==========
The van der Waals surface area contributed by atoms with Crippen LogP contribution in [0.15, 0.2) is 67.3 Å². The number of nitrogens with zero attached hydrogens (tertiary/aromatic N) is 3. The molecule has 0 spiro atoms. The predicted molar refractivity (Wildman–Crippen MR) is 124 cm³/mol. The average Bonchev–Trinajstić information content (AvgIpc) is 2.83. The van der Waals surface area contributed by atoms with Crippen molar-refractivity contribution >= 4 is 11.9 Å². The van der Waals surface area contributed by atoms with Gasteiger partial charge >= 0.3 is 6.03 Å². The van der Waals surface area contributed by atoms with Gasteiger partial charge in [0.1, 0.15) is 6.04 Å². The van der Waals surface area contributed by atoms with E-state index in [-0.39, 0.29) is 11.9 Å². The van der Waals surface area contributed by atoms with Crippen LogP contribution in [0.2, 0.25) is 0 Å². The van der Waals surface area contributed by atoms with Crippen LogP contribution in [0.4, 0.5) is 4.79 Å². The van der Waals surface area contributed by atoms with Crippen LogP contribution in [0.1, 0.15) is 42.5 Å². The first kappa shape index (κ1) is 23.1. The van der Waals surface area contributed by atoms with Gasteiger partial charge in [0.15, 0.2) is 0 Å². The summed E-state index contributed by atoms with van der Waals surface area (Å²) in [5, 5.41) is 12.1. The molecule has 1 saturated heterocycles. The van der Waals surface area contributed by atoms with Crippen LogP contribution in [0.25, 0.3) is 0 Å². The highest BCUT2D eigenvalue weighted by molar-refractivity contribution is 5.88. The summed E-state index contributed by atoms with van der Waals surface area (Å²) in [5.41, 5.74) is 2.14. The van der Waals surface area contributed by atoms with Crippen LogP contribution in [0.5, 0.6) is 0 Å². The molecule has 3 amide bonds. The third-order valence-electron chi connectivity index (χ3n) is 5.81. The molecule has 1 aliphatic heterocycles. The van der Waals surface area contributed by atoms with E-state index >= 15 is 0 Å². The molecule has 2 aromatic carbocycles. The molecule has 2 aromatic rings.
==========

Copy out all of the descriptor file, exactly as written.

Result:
The van der Waals surface area contributed by atoms with Crippen LogP contribution in [0.15, 0.2) is 67.3 Å². The number of nitrogens with zero attached hydrogens (tertiary/aromatic N) is 3. The molecule has 0 spiro atoms. The predicted molar refractivity (Wildman–Crippen MR) is 124 cm³/mol. The average Bonchev–Trinajstić information content (AvgIpc) is 2.83. The van der Waals surface area contributed by atoms with Crippen molar-refractivity contribution >= 4 is 11.9 Å². The van der Waals surface area contributed by atoms with Gasteiger partial charge >= 0.3 is 6.03 Å². The van der Waals surface area contributed by atoms with Gasteiger partial charge in [0.1, 0.15) is 6.04 Å². The van der Waals surface area contributed by atoms with E-state index in [-0.39, 0.29) is 11.9 Å². The van der Waals surface area contributed by atoms with Crippen LogP contribution in [0.2, 0.25) is 0 Å². The van der Waals surface area contributed by atoms with Crippen LogP contribution in [0.4, 0.5) is 4.79 Å². The van der Waals surface area contributed by atoms with Crippen LogP contribution in [0.1, 0.15) is 42.5 Å². The first kappa shape index (κ1) is 23.1. The van der Waals surface area contributed by atoms with Gasteiger partial charge in [0.15, 0.2) is 0 Å². The summed E-state index contributed by atoms with van der Waals surface area (Å²) in [5, 5.41) is 12.1. The molecule has 1 saturated heterocycles. The van der Waals surface area contributed by atoms with Crippen LogP contribution in [0.25, 0.3) is 0 Å². The highest BCUT2D eigenvalue weighted by molar-refractivity contribution is 5.88. The summed E-state index contributed by atoms with van der Waals surface area (Å²) in [5.41, 5.74) is 2.14. The van der Waals surface area contributed by atoms with Crippen LogP contribution in [0.5, 0.6) is 0 Å². The molecule has 3 amide bonds. The third-order valence-electron chi connectivity index (χ3n) is 5.81. The molecule has 1 aliphatic heterocycles. The van der Waals surface area contributed by atoms with E-state index >= 15 is 0 Å². The molecule has 2 aromatic carbocycles. The molecule has 2 aromatic rings.